In the News
When it comes to getting smokers to try to quit, not all antismoking ads are created equal. According to one new study, ads that evoke strongly negative emotions like fear or sadness, or highly graphic images of diseased lungs and other smoking-related illness, are more effective than other types of ads in getting people to try to quit.
There is already plenty of evidence that mass media antismoking campaigns can promote smoking cessation. But less has been known about the types of messages that are most effective or about who responds to such ads. The authors of the study analyzed data from the New York Adult Tobacco Survey, a random telephone survey of adults older than 18 years in New York State, from June 2003 through 2010; the study cohort comprised 8,780 current smokers. They found greater exposure to highly emotional or graphic ads to be positively associated with quitting attempts in the previous 12 months, whereas exposure to ads that focused on advice on quitting, offered encouragement to quit, or highlighted the dangers of secondhand smoke had no such association. The graphic ads were found to be equally effective regardless of respondents’ desire to quit, income, or education level.
Some experts have criticized fear-based antismoking campaigns, saying they go too far or that their short-term benefits fade once their audiences become inured to the images, but the evidence in this study makes a strong counterargument that such ads do in fact work.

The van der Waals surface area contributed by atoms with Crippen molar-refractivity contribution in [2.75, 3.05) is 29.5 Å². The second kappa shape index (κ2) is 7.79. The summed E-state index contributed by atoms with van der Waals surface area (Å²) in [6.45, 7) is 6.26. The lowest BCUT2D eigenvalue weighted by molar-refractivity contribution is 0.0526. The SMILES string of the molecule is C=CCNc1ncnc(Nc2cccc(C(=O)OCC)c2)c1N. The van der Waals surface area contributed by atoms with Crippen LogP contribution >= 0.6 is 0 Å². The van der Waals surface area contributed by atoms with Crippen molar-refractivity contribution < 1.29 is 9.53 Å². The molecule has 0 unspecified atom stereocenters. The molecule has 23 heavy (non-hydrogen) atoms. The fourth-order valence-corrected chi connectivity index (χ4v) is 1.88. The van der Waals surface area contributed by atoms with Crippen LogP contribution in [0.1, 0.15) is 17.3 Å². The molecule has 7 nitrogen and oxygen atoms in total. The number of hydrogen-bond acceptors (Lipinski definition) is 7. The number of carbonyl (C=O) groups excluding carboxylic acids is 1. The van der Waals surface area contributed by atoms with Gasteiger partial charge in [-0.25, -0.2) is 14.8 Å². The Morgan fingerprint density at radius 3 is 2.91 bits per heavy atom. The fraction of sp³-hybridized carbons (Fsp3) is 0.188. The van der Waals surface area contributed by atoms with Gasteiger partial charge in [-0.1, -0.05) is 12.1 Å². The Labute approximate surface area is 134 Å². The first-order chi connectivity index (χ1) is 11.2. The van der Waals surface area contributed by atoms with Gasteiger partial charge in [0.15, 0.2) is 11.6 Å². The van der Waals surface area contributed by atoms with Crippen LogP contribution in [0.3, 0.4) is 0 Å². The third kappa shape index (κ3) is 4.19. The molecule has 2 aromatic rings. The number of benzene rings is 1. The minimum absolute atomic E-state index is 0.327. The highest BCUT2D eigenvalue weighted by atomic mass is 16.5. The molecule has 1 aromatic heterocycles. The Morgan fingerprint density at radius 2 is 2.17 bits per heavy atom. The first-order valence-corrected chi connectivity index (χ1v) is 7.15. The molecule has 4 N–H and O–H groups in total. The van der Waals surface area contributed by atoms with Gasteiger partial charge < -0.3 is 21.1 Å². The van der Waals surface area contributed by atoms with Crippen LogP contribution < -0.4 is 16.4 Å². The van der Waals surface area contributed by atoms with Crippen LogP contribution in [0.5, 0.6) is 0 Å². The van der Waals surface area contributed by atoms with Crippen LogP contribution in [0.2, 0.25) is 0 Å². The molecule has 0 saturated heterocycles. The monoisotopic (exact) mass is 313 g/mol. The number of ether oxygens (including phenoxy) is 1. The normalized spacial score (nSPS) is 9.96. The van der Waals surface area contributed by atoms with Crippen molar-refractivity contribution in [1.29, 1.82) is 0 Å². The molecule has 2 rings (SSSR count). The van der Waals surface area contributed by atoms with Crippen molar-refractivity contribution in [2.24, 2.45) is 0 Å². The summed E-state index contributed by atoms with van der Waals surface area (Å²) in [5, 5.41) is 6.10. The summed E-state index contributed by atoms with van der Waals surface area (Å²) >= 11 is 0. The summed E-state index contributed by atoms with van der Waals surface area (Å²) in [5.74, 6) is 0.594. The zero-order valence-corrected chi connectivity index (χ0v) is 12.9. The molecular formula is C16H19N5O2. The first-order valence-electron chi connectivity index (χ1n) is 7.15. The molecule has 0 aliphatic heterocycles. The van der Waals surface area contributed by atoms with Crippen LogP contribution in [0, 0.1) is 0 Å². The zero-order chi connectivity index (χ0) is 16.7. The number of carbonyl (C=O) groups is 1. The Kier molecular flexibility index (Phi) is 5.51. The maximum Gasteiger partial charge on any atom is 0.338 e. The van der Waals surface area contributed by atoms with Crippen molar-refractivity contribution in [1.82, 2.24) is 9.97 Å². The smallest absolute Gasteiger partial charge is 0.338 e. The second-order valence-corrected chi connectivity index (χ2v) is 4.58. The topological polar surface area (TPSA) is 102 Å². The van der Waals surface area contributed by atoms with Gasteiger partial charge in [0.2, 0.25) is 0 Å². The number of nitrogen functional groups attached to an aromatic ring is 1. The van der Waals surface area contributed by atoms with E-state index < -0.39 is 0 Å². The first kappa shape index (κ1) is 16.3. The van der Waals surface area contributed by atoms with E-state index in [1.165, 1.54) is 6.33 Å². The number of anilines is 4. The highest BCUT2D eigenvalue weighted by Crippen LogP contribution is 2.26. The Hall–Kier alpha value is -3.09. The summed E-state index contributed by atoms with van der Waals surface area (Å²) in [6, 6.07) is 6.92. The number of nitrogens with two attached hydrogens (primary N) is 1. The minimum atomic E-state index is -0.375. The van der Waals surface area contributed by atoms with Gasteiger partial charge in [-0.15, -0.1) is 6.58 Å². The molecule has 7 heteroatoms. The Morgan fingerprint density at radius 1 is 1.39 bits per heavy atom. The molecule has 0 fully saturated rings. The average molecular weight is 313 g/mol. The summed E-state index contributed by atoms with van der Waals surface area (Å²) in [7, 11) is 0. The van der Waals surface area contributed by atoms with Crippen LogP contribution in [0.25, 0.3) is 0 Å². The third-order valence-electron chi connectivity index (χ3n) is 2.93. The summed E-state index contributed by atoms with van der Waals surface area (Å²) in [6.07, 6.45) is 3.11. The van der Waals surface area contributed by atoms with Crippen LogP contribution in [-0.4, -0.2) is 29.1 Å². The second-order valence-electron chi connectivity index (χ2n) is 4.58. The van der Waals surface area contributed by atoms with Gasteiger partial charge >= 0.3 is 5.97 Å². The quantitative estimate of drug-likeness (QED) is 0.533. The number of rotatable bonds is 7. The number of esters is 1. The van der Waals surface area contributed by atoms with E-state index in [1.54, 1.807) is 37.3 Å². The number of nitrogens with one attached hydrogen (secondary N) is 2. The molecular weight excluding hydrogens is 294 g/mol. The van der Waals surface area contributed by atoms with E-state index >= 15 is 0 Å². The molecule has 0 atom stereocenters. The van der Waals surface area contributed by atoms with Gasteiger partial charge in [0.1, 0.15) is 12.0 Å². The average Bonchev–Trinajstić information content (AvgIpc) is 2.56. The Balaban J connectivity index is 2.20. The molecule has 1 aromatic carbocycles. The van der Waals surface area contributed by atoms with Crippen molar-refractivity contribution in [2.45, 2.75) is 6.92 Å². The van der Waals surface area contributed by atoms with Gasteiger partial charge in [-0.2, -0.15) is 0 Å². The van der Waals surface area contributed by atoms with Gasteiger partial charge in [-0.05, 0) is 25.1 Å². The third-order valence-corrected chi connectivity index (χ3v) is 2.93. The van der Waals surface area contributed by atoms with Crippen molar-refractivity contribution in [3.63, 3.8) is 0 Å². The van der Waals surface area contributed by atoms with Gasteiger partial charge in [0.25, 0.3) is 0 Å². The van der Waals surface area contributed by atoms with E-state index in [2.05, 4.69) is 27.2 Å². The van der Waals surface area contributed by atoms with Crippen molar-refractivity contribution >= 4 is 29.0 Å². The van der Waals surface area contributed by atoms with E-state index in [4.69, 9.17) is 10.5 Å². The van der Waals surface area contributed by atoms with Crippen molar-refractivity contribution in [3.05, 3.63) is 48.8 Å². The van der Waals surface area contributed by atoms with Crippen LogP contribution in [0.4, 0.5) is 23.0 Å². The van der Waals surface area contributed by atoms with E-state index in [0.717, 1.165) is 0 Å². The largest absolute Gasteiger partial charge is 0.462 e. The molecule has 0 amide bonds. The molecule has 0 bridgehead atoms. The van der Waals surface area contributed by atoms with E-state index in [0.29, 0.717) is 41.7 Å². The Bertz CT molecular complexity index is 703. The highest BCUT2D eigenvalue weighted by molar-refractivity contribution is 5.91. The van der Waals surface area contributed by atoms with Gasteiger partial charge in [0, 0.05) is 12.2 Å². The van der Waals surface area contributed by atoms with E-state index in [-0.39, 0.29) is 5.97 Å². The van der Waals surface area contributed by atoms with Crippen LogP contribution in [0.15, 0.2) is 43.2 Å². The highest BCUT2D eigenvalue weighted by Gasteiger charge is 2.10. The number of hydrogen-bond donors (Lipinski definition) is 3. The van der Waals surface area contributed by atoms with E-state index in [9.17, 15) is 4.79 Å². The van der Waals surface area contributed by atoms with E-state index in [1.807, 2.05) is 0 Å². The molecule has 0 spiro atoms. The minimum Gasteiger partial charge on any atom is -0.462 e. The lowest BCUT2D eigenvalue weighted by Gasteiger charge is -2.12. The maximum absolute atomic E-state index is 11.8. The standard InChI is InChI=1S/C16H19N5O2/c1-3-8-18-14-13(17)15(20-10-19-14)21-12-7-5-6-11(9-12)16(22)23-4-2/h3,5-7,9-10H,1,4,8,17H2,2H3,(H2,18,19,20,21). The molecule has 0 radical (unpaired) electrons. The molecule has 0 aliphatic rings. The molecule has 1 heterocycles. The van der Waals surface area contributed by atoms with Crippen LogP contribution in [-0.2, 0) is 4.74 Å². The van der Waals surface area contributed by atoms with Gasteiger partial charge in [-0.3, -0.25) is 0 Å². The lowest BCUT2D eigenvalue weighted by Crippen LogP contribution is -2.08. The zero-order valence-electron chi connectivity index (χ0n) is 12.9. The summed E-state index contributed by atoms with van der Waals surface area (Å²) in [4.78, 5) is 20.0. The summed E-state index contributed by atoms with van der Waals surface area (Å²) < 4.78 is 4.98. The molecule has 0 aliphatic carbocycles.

And it may be that the real motivator isn't fear as much as it is truth in advertising. “Nurses have long seen these exact graphic things happen to patients. But the people who buy and get hooked on cigarettes haven't,” says Ruth E. Malone, professor in and chairwoman of the Department of Social and Behavioral Sciences at the University of California, San Francisco, School of Nursing. Anything that makes the pack look less cool, she says, is effective in deterring youth from taking up smoking.
Graphic advertising campaigns can also bolster the supportive approach many nurses try to take with their already addicted patients. “Nurses can emphasize that finally, after decades of deception, the tobacco companies are being forced to show what you really get when you use this product,” says Malone, “and it isn't sexy, glamorous, sporty, or cool.”—Laura Wallis
Farrelly MC, et al. Am J Prev Med. 2012;43(5):475–82